BMW Forums : BimmerForums banner
1 - 12 of 12 Posts

·
Registered
Joined
·
327 Posts
Discussion Starter · #1 ·
i have the tiptronic auto 'box on my 325 and very rarely take it out of auto,was just wondering how many of you make regular use of the manual shift mode ?
i find the full auto mode is suitable for all my driving but then i dont get much chance for a cross country blast which is where i would probably use the manual option
 

·
Registered
Joined
·
6,636 Posts
WTF? Does the 500 come with those options?...damn, seriously considering one now :D
Yep, forward and reverse.

The flappy paddles should probably be fixed, but you know what Fiat build quality is like......
 

·
Registered
Joined
·
1,240 Posts
tiptronic or steptronic, and who cares?

I apologise in advance for the length of this answer

I never truly know the difference between steptronic and tiptronic, and I don't really care. But to answer this properly I have to say that I think the 'manual gear selection' in a BMW 325 auto is steptronic. Dont shout at me if I am wrong, as honestly, I really don't care what it is called, only that I appreciate it is an auto box with a manual override facility to select your own gears sequentially, rather than a true manual sequential box (did that make any sense, it did in my head anyway).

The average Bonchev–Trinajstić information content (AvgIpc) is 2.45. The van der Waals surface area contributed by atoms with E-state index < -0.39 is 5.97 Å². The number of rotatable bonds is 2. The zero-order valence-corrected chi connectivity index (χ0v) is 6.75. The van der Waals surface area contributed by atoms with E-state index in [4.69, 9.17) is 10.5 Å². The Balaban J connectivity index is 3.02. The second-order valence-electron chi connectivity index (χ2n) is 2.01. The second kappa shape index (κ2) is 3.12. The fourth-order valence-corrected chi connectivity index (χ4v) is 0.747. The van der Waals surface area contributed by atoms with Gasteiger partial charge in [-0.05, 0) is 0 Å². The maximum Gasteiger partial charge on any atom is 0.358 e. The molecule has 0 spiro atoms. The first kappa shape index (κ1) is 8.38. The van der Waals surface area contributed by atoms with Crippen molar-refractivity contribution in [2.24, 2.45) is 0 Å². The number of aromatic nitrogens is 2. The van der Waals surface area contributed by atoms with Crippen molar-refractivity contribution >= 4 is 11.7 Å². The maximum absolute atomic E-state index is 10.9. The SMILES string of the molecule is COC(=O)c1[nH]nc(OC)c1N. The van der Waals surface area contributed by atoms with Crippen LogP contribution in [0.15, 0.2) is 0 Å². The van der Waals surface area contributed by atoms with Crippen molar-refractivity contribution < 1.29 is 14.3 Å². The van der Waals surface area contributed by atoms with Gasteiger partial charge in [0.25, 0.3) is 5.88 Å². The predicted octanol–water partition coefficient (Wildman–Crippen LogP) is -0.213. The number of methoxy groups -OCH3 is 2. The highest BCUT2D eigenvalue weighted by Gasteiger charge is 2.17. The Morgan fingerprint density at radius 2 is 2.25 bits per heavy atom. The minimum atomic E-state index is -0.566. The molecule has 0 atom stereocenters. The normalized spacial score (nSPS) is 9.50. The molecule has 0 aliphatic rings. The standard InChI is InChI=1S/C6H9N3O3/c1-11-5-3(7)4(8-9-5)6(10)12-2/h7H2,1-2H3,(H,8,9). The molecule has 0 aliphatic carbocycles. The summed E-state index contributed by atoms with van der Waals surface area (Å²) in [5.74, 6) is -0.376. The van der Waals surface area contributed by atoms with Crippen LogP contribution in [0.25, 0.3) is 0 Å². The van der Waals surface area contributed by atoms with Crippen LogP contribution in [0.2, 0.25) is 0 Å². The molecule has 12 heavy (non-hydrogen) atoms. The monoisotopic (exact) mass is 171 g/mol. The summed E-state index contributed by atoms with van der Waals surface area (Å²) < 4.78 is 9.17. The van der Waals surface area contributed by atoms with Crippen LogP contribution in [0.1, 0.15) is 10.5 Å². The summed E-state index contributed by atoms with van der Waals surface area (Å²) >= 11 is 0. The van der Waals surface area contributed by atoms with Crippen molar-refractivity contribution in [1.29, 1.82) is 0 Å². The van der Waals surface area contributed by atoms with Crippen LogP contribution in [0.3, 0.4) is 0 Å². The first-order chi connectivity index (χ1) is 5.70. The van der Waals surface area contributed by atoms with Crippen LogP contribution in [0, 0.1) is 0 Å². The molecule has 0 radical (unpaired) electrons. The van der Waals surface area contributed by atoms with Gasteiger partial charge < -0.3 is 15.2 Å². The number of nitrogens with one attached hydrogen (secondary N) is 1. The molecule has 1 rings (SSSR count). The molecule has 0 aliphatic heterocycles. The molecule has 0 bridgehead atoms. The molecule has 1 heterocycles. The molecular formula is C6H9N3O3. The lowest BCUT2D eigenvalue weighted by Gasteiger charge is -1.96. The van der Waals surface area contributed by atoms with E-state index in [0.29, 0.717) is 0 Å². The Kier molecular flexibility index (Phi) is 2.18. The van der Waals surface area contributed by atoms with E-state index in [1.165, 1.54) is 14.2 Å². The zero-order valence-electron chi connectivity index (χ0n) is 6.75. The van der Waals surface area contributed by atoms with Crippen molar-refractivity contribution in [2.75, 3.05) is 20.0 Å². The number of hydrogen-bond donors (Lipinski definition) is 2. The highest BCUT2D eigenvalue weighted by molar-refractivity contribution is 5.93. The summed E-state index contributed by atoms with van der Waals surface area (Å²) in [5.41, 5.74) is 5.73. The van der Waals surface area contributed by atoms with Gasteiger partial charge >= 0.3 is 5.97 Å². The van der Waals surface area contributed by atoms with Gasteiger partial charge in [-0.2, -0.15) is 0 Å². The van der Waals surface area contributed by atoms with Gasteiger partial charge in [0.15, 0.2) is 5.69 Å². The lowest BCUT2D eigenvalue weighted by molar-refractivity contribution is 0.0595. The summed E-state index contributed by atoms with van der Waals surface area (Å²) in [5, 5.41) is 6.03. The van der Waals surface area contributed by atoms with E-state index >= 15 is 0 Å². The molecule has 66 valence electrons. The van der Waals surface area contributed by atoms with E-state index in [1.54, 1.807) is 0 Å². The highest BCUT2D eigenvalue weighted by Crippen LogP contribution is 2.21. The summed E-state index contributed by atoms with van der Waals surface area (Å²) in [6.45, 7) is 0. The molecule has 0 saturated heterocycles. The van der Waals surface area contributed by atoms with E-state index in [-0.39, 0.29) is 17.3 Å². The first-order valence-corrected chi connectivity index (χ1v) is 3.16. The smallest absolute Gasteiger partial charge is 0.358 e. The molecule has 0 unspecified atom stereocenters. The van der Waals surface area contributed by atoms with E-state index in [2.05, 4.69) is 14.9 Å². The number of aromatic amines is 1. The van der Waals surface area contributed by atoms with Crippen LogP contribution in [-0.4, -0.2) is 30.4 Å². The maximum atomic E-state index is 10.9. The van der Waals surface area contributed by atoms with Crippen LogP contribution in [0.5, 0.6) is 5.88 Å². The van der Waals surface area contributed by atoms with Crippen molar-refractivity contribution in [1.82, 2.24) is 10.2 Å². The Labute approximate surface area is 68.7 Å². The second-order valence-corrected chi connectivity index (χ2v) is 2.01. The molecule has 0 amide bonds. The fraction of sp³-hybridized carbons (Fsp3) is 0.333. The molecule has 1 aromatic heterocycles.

So for anyone still confused by all that, and before I answer the question:-

I have a 325 compact ti m sport auto. It does NOT have flappy paddles. It has a gear lever that can (when utilised for forward motion) be in 'D' for drive, or pushed accross to the left for 'sport mode' (basically it just revs out further and is generally that bit more exciting than normal'), but whilst in sport mode it also allows you to select gears sequentially up or down the box range by pushing forward or pulling back on the stick. I say all that to avoid and confusion.